> > unsigned long MWC(void)
> > { unsigned long t,x,i; static c=0,j=4691;
> > * * j=(j<4690)? j+1:0;
> > * * x=Q[j];
> > * * t=(x<<13)+c+x; c=(t<=x)+(x>>19);
> > * * return (Q[j]=t);

>
> > }

>
> > and for interested readers who may have pasted
> > the original, please change that (t<x) to (t<=x).
> > The test values from 10^9 calls will still be as indicated,
> > but strict adherence to the underlying mathematics requires
> > the change from (t<x) to (t<=x) to ensure the full period.

>
> > Keeping that (t<x) may be viewed as, rather than making a
> > circular transition through the 8193*2^133407-1 base-b digits
> > of the expansion of some j/p, we jump---after an average of
> > b=2^32 steps---to another point in the immense circle.

>
> > It could be that the period is increased rather than
> > decreased, but it remains a curiosity. Perhaps light could
> > be shed with primes p=ab^n-1 for which the actual distribution
> > of such jumps, averaging every b steps, could be examined.

>
> > Or perhaps it could remain a mystery
> > and be further fodder for those who tend to
> > equate lack of understanding to "true" randomness.

>
> > *George Marsaglia

>
> Hm... I see what you're saying...
> old forumula: carry = (x>>19) + (t<x)
> old state: x = 2**32-1, carry = 2**13
> new state: t = 2**32-1, carry = 2**13-1 !!!
>
> The carry does appear incorrect. *And the change does appear to fix
> that:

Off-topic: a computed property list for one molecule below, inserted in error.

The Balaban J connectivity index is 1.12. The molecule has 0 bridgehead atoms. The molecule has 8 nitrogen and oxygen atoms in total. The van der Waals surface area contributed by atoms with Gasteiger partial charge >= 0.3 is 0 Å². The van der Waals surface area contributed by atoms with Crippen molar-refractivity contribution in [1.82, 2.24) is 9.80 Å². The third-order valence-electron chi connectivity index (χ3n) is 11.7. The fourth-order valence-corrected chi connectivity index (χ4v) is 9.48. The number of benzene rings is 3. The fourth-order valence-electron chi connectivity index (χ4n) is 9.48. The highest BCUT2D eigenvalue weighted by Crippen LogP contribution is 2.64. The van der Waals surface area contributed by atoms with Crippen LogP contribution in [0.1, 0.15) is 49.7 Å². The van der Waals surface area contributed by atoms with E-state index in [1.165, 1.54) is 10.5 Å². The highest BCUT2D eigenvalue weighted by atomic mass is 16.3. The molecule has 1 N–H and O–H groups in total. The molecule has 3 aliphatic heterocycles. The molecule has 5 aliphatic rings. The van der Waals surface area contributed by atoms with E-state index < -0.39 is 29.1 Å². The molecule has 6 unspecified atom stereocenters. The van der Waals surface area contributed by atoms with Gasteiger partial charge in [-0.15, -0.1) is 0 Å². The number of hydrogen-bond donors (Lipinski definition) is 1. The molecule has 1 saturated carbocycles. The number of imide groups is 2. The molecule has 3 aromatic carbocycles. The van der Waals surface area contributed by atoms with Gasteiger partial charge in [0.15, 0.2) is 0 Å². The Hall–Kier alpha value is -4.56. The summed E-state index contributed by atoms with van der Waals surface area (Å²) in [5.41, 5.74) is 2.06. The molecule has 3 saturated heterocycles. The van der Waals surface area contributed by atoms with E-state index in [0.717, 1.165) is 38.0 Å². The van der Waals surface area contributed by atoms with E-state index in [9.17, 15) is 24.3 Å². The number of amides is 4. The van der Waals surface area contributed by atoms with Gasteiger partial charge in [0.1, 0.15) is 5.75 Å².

>
> new forumula: carry = (x>>19) + (t<=x)
> old state: x = 2**32-1, carry = 2**13
> new state: t = 2**32-1, carry = 2**13
>
> But... doesn't that mean:
>
> new forumula: carry = (x>>19) + (t<=x)
> old state: x = 0, carry = 0
> new state: t = 0, carry = 1 !!!
>
> Isn't that incorrect?

Late by several hours. I should double-check that the thread hasn't
gone on to the next page before posting.

The suggestion of using 64 bit integers seems to work... but if
compiled to 32 bit code on my machine, using 64 bit integers slows it
down by almost a factor of 2. The whole KISS, not just the MWC
measured in isolation.

I tried a few options, comparing performance between them:
(compiling to 32 bit x86 with MSVC, running on a Core 2 Duo 3 GHrz)

without the carry fix:
6.07 seconds for 10**9 calls

with 64 bit ints:
11.24 seconds for 10**9 calls
(I tried a few minor variations of this trying to get the compiler to
do better, but it refused)

with a special case if checking for the incorrectly handled 0
6.19 seconds for 10**9 calls

with some ADC instructions (inefficiently) inserted with __asm
8.68 seconds for 10**9 calls

So it looks to me like at least on 32 bit instruction sets the fastest
is adding an extra if. Any other ideas for how to handle that?

The versions of MWC with the carry fixes appears to pass and fail the
same statistical tests as the original version of MWC.

Gib Bogle
Guest
Posts: n/a

 08-19-2010
baf wrote:
> On 8/18/2010 9:00 PM, Gib Bogle wrote:
>> baf wrote:
>>> On 8/17/2010 11:35 PM, Gib Bogle wrote:
>>>> glen herrmannsfeldt wrote:
>>>>
>>>> (snipped Fortran code)
>>>>
>>>> That does it! Thanks a lot.